Nurses don't only care for people, but prevent complications from happening. That is probably the best way I can describe it. When they can, nurses also provide emotional support by being there and listening. They teach and try to help people who have just learned they have diabetes or cancer, or they help someone learn how to cope with a newly dependant parent. Oh yeah, and nurses save lives. Literally. From performing CPR until the crash team arrives to noticing subtle changes in a patient’s status, nurses save lives. Many of them.

A nurse is a person of all trades. When the dietician isn’t around, it’s the nurses who have to convert meals for the patients with diabetes, when the physios aren’t around, it’s the nurses who help the patients with their exercises, when the respiratory techs aren’t around, it’s the nurses who help the post-operative patients do deep breathing and coughing to clear the lungs. There is so much that a nurse does that isn’t seen by the public and probably never will be.

I do admit that there are men and women who shouldn’t be in nursing and give the profession a black eye – just as there are in every profession. The problem is that we’re so visible and out there that if a nurse or nurses give bad care, it gets broadcast quickly. If a nurse does a good job, it often goes unnoticed because everything has gone as smoothly as possible.

So, I guess this is a plea for a bit of understanding. Nurses are not miracle workers but they have been known to perform what could be seen as miracles sometimes.

6 comments:

Dawn said...

Nurses really are the unsung heros of the medical world. Just imagine what a stay in hospital would be like without them.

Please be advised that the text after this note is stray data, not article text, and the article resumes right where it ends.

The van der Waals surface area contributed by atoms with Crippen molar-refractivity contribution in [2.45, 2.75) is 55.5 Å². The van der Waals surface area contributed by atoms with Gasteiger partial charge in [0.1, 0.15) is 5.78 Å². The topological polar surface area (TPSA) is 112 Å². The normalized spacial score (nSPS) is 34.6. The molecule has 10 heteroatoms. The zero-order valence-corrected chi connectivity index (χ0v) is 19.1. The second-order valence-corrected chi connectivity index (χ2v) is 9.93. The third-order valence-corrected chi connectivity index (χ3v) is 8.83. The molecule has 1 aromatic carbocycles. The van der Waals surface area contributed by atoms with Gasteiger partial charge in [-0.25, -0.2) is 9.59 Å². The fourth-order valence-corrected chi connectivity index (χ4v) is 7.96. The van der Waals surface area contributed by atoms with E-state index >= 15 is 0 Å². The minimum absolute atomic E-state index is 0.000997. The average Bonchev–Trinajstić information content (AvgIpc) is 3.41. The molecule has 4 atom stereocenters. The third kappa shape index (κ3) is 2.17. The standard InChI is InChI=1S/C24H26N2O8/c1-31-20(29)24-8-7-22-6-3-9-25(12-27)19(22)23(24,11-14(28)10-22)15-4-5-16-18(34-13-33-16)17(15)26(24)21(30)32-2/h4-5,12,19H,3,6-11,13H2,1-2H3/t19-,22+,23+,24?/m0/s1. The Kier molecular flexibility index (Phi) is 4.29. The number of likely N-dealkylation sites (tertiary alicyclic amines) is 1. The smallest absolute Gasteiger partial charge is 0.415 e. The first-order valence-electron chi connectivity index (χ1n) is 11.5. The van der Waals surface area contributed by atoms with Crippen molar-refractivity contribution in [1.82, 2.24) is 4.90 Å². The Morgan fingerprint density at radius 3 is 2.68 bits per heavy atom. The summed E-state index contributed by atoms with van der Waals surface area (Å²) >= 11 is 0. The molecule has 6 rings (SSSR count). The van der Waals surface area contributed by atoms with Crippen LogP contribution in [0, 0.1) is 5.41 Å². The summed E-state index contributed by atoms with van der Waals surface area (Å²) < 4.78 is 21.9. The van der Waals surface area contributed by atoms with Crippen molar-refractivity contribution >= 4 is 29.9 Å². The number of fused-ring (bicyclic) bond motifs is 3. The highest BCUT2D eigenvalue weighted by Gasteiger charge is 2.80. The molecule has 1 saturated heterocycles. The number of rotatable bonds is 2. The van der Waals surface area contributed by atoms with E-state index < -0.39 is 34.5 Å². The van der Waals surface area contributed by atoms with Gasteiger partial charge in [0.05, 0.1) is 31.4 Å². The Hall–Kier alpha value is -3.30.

katieo said...

Nurses are heros. I had no concept of everything they did and how much of a difference they made (read:ALL), until I delivered my children and then returned with a couple of them to the pediatric unit.

When I have a family member in the hospital I always try to thank the nurses or bring them treats, they have made such a difference in the well-being of so many people I love!

Crabby McSlacker said...

I've never had to deal with a hospital stay myself, but when family and friends have gone in I've always been very impressed with the care they've gotten.

I think nurses have to be very patient people too, because they bear the brunt of people's discontent with their situation--I would think it would be hard not to take it personally somtimes. Hooray for nurses!

Terrie Farley Moran said...

Hooray for nurses!! I was in the hospital recently for the first time in twenty five years and I have to say, the nurses were the best.

Nurses kept track of how I was doing, encouraged me to move around and were supportive when I was whiny.

Blessings on nurses everywhere.

Terrie

Marijke Durning said...

thanks for the comments folks!

Delian Koffman said...

Nurses should never minimize the role they play in the lives of their patients. Nurses are the ones who are at the bedside after all the other providers have left. They are the glue that holds the healthcare system together. They are the unsung heroes.